Flying Off On Airline Travel Trifles

Jerry Coffee
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Wednesday - June 13, 2007
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“You’ll hear tales of woe so pitiful ... more despised than the Internal Revenue Service! ... nothing more abhorrent! ... worse than the Perfect Storm, an F5 tornado! ... the flight of the ‘living dead’ ... the horrors of air travel might be the one unifying American experience.”

These were only some of the scary terms used or quoted by LA Times staff writer Catherine Hamm in her recent Sunday Times article headlined “Club Mad,” in which she combined a few air travel anecdotes - true but isolated - to sensationalize the downside of America’s air transport industry.


However, with humorous irony that would be easily noticed by Hawaii’s akamai air travelers, she undermines her own argument with a few revealing statistics:

* “Airplanes are flying fuller than ever - about 80 percent.” That’s bad? To me that means there are still 20 percent fewer people in the security and boarding lines, and more space to spread out once you are aboard.

* “More baggage is mishandled. In March, for every 1,000 passengers there were almost eight mishandled baggage reports; up from fewer than six last year.” Eight out of 1,000! That’s bad? That’s a baggage glitch rate of less than eight-tenths of 1 percent!

* On-time arrivals (within 15 minutes of scheduled) “for first three months of 2007 was 71 percent, down from 75 percent last year.” (and down from 82 percent in 2002). Some years have worse weather than others, and bad weather - like in the three months measured - causes late flights. Hamm makes no effort to break out the causes (like weather) of the trend.

* “In 1995, the average domestic air fare was $359, which in today’s inflation adjusted dollars equals $484. Yet last year we paid only $380 for the identical ticket.” $104 dollars less? That’s bad? It’s incredible, considering the continually rising cost of everything it takes to run an airline. Hamm’s negative spin on this one is that the low prices have allowed air travel to become “public transportation,” riffraff and all. “Goodbye glamour; hello flying Greyhounds.”

Of course, I’m not saying that air travel is all peaches ‘n’cream. We have all experienced our own frustrations and inconveniences, complete with personal tales of woe. But on balance, given the myriad of factors that go into the equation, we enjoy an incredibly convenient, dependable, efficient and affordable air-transport system. Good thing, since we in Hawaii depend upon air travel more than Americans anywhere else.

Just two weeks ago my wife Susan and I were about to return home from Portland, Ore., on United Airlines via San Francisco. Prior to departure, an unfixable hydraulic leak was discovered and our flight was canceled. Immediately the cell phones came out (including mine) as passengers called United reservations directly to reschedule their departures. Those without phones - after a fairly short wait - were rescheduled on the spot.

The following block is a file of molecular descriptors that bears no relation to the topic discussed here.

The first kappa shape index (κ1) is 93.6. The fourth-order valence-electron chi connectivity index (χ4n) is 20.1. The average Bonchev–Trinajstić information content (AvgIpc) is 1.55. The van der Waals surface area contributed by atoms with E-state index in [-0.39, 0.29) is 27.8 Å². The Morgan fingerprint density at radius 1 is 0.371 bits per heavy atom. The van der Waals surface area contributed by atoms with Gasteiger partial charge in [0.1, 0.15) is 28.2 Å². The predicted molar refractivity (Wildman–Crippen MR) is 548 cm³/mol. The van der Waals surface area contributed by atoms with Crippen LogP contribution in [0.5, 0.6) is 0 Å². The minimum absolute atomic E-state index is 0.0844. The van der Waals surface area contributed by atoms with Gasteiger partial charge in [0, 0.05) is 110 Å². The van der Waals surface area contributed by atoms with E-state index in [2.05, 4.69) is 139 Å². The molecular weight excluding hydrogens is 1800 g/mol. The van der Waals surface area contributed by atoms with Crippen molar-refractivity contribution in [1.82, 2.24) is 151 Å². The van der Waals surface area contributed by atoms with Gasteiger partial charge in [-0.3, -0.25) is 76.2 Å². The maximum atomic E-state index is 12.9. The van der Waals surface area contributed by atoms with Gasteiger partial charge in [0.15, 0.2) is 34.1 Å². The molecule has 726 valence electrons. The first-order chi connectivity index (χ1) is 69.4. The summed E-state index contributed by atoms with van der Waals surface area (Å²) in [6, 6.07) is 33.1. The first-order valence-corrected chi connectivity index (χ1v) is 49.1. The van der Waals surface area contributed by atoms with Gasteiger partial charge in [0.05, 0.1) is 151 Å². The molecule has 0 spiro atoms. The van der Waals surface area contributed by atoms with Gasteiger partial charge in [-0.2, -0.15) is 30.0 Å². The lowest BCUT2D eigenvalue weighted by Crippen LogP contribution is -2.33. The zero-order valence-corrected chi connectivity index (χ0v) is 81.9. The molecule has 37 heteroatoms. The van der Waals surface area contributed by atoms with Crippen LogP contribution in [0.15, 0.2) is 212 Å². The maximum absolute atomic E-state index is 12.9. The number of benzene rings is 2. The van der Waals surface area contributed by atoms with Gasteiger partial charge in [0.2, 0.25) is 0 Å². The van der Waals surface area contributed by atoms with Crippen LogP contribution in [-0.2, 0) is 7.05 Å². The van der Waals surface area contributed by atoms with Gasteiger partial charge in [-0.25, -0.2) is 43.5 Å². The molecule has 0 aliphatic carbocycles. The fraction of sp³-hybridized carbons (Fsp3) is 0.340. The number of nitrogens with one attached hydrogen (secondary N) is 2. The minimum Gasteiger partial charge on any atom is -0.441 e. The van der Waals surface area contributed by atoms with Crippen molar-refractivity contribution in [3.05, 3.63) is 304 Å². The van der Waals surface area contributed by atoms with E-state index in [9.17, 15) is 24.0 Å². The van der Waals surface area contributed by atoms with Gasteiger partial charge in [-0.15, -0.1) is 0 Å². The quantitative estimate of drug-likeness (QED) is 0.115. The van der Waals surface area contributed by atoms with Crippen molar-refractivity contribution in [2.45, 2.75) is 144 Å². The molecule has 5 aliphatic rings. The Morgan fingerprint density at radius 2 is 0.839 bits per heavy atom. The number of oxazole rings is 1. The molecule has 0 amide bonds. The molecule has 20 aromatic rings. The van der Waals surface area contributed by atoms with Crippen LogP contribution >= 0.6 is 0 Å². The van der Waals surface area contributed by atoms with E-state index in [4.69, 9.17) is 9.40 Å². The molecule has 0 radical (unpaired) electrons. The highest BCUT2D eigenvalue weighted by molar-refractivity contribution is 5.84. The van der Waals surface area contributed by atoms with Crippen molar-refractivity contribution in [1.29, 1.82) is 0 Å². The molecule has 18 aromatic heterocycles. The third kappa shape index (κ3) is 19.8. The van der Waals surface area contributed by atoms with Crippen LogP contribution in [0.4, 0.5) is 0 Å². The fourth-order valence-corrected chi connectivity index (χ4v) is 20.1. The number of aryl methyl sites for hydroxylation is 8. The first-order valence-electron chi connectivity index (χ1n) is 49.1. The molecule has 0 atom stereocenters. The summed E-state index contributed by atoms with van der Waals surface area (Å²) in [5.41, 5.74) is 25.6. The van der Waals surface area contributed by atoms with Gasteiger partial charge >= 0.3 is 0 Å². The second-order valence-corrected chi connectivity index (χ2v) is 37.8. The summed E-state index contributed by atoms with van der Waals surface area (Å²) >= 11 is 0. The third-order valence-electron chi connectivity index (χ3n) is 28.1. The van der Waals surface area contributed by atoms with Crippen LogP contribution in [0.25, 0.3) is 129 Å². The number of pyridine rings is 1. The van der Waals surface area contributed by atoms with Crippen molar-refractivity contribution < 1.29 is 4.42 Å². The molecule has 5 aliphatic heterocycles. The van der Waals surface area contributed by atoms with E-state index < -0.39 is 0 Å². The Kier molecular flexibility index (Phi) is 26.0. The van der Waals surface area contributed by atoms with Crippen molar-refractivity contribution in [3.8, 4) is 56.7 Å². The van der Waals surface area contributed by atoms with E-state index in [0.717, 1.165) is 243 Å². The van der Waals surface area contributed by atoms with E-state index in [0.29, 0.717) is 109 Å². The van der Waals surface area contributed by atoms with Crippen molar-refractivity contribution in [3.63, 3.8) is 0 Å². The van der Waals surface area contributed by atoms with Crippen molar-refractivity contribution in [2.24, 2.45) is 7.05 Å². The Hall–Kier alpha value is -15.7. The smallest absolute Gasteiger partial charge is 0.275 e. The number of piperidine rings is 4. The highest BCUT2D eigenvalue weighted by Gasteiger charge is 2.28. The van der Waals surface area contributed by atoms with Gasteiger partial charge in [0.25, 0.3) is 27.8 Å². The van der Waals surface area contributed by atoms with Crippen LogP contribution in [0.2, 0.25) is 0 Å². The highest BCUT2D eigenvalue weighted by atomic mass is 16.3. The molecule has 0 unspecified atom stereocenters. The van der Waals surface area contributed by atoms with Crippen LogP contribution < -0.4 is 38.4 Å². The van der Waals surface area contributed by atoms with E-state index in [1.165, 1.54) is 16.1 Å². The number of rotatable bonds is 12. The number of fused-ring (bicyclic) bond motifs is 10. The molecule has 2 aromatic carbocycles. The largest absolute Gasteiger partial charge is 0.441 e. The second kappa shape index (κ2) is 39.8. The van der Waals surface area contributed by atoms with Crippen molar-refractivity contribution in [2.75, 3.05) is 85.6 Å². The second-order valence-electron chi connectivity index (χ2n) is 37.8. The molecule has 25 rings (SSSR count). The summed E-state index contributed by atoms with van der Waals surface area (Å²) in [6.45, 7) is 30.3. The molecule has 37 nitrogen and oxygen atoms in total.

Rather than fly out that same day and going through L.A. where we would have to spend the night, we chose to stay in Portland and fly the rescheduled legs the next day. United put us up at the nearby Ramada Inn. In keeping with taking “adventure” where we find it, after checking in we took the Ramada shuttle back to the airport, caught the commuter train to Portland “City Center” (two bucks for Susan but only 85 cents for the senior citizen among us), window shopped, had one more dinner at our favorite downtown restaurant, then back to the Ramada - all by 11 p.m.


Yes, as a very frequent flier I enjoy some perks and priorities, but I can count on one hand the number of canceled flights I’ve had over the past 10 years; the same for missed connections because of late arrivals. This is not to say I haven’t pounded on the airplane’s door on a couple of occasions. But I can appreciate that when a non-frequent flier faces a canceled flight it’s a bigger deal in the context of their experience.

Maybe that’s Catherine Hamm’s problem; she’s scared herself into being an infrequent flier.

Her sensationalism reminds me of that of Capt. James Cook’s crew when, 250 years ago, he stumbled upon their diaries and observed, “... they are seldom content with the hardships and dangers which will naturally occur, but they must add others which hardly ever had existence but in their imaginations, by magnifying the most trifling accidents and circumstances into the greatest hardships and insurmountable dangers ...”

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